Cruz continues to prove she is an acting force. As Lena
she is elusive and fascinating. It’s a lovely and
Almodovar reworks his own gem, Women of the Verge
of a Nervous Breakdown and weaves it into Broken
Embraces in a clever and charming way. Connoisseurs
of the director’s body of work are given a cherry-on-the-film-cake
feeling of joy that provides deeper meaning to the work
and reveal his mad love for the art form.
The production values dazzle. Rodrigo
Prieto’s camera work is particularly sumptuous and
the extreme close-ups of Cruz are alluring and enticing.
And as mentioned earlier, thre transfer pops magnificently.
His dazzling visual style is the reason for Blu-Ray discs!
The film’s theatrical aspect ratio of 2.39:1 is
The film’s audio is presented in its original Spanish
on a six-channel, 24-bit DTS-HD MA soundtrack.
Fun extras include: 12 minutes of enjoyable "Deleted
Scenes"; a lunatic short starring Carmen Machi titled
"The Cannibalistic Councillor"; a 6-minute chat
with Cruz (should have been much longer); Pedro Directs
Penelope—which is 6 short minutes of just that,
a way-too short New York Film Festival snippet and the
More would have been appreciated but
the visual allure of the film is enough to sustain this
Daniel Day Lewis and Marion Cotillard
Written by: Michael
Tolkin and Anthony Minghella
Starring: Daniel Day-Lewis; Marion Cotillard; Penélope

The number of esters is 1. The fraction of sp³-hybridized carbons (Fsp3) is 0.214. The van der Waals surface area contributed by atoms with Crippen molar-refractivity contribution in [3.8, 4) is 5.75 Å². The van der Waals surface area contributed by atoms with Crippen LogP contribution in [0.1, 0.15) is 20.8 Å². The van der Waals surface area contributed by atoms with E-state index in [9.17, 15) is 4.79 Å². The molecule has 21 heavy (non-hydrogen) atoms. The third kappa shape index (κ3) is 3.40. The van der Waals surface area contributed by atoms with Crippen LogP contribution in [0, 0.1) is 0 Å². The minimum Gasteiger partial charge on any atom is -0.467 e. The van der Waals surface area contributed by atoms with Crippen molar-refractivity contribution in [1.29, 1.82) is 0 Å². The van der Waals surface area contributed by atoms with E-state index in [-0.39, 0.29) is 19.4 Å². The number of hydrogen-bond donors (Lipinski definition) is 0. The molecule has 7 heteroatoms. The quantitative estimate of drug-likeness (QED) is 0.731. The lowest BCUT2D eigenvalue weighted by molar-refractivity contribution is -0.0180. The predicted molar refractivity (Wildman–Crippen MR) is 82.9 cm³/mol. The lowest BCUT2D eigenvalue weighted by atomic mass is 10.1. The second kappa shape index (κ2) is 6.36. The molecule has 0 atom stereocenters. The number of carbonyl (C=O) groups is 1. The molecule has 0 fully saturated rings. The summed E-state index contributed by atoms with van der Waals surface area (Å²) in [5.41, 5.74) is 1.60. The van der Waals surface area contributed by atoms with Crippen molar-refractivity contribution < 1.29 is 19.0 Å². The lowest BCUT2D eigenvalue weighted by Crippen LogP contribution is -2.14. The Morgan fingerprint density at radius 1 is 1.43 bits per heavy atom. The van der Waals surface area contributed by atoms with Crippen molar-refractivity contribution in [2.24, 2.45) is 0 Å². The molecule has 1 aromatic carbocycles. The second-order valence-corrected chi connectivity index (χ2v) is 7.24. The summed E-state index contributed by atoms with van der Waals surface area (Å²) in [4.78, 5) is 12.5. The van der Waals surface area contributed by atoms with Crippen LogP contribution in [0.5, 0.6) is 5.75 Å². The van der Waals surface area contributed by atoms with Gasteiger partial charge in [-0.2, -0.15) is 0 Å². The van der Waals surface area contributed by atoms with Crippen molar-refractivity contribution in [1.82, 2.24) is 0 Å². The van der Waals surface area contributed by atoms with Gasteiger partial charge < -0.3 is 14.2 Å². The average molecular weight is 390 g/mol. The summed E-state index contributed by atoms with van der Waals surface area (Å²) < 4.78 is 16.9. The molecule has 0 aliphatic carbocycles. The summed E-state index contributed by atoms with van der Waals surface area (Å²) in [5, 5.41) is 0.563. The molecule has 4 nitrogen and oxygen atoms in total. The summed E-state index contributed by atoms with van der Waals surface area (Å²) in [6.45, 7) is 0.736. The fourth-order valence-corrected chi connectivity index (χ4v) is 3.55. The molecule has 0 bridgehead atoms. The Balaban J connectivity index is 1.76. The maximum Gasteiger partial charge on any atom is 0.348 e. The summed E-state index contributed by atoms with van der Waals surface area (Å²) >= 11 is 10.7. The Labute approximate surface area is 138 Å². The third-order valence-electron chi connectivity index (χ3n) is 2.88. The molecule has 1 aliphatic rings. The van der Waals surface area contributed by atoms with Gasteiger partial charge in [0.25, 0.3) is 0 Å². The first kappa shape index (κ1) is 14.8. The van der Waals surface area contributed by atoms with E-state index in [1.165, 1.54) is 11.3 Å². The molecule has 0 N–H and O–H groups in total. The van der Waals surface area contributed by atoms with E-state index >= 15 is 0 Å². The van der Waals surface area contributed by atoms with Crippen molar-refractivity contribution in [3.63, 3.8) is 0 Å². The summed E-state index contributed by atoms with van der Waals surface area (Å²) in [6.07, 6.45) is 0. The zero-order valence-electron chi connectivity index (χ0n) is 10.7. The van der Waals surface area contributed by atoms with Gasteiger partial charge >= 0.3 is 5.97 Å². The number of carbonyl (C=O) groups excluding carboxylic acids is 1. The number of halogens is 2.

Cruz; Sophia Loren; Nicole Kidman; Judi Dench; Kate Hudson;
and Stacy Ferguson (Fergie)
Reviewed by Frank
I am in a minority, at least in this
country, but I feel that Nine is a better film
than Chicago. And watching it again on DVD I
was taken with how well executed the film really is. I
was also alerted to some of the flaws that probably led
the haters to hate so vehemently.
Based on the stage musical that was
based on the Federico Fellini film masterpiece 8 1/2
(Otto e’ Mezza), Nine is set in 1960s Roma
and follows one auteur on the verge of a breakdown as
he tries to balance the women in his life while trying
to figure out how to say something new in his work.
Nine is a dazzling, mesmerizing
musical homage to Fellini and to all artists who have
trouble living in the real world because his/her bubble
world are where they truly feel alive. Daniel Day-Lewis’
remarkable performance (another intrepid immersion for
him) as the tortured Guido Contini anchors the work while
the sensational Marion Cotillard leads the supporting
cast of lovelies as Guido’s loyal wife Luisa. Cotillard’s
performance should have been Oscar nominated and would
have been were it not for the Weinstein Company erroneously
deciding she should be placed in the lead category. Penelope
Cruz was justly nominated for her role as Carla, Guido’s
Dame Judi Dench pops in and out as Guido’s
confidant, cleverly quipping about. Nicole Kidman portrays
Claudia, his muse. Kate Hudson (surprisingly good) and
the great Sophia Loren round out the thrilling cast.